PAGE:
A good writer is trickier to define. On the contrary to some of my peers, I do not necessarily attribute good writing to writing about things that people care about. In that definition, someone could define The Twilight Series as good writing— I need not say more. And to be honest, I could give two shits about writing about things that people care to read. I think that’s definitely a component to successful writing, but once again, not all successful writing is good writing. A good writer is someone who is able to arrange their words in a matter that effectively conveys their intended message, while remaining captivating and thought provoking. Good writers’ work is not just the story that sits on the surface level, but it has deeper meaning to it. However, they do not have to come straight out and explain the deeper meaning in a rudimentary way, rather, they display their message through imagery, characterization, and allusions. If there is no deeper meaning to the story being read, and you don’t have to think about it too much (ex. Twilight), I do not consider it to be good writing. When I say deeper meaning, I am referring to a meaning that displays some aspect of the human condition, whether that be love, loneliness, religion, or something else entirely. The component of deeper meaning is what makes the work speak to and resonate with a wide variety of people; so instead of writing to purely appeal to a wide audience, write something thought provoking and beautiful, and the universality will come naturally.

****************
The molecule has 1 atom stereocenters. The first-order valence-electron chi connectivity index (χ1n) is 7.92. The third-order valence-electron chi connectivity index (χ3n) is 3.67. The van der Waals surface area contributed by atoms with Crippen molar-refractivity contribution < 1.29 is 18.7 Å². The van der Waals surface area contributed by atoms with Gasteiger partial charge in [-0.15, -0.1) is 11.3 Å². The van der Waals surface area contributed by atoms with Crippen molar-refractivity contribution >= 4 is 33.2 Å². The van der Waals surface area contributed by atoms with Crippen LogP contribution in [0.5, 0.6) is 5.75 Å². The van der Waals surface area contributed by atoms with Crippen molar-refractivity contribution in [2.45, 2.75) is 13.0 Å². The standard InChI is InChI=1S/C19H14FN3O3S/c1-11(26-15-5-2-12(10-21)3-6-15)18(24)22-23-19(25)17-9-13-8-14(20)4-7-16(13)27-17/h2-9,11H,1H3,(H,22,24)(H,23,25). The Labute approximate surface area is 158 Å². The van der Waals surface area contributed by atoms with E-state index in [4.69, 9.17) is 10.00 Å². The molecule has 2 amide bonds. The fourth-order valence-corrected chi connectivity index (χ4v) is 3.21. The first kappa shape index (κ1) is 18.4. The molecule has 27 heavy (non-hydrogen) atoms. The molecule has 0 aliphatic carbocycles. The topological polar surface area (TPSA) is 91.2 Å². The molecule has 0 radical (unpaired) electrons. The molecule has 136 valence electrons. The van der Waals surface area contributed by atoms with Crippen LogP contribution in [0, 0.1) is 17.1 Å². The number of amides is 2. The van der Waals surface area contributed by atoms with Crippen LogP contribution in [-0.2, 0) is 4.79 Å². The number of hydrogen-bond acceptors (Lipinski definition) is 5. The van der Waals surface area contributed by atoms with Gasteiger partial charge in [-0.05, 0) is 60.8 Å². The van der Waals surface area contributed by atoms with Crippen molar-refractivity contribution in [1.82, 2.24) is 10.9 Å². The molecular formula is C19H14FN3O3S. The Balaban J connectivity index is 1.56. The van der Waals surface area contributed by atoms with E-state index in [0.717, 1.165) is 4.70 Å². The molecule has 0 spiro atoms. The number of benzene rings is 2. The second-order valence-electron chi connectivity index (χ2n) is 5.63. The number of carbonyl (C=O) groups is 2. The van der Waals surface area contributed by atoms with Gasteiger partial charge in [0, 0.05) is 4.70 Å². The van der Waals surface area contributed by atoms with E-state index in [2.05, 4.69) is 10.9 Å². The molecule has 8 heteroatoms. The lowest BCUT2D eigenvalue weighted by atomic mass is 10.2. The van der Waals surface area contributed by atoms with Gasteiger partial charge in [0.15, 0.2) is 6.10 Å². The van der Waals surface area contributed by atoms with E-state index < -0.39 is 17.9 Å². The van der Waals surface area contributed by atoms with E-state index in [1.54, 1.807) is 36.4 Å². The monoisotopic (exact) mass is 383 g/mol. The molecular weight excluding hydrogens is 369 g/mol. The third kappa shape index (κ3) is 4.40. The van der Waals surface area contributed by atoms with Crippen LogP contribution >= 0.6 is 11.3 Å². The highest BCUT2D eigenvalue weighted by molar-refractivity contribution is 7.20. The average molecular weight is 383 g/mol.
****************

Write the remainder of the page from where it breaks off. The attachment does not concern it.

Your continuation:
If you want to be a writer, and a good one for that matter, then write. Write every day. Write for yourself. Write what you’re feeling. Write what you see. Write what you know, or even what you don’t. Just write. Don’t overly-concern yourself with being published, if you keep writing, your beautiful, beautiful email will eventually come.

Arndt, Maggie. Personal interview. 13 Mar. 2014.
Baines, Sam. Personal interview. 15 Mar. 2014.
Chomik, Alex. Personal interview. 15 Mar. 2014.
Dunham, Adrienne. Personal interview. 16 Mar. 2014.
Hoerner, Mary. Personal interview. 14 Mar. 2014.
Keyport, Ben. Personal interview. 15 Mar. 2014.
Mencin, Rory. Personal interview. 12 Mar. 2014.


The Dollhouse Reading Series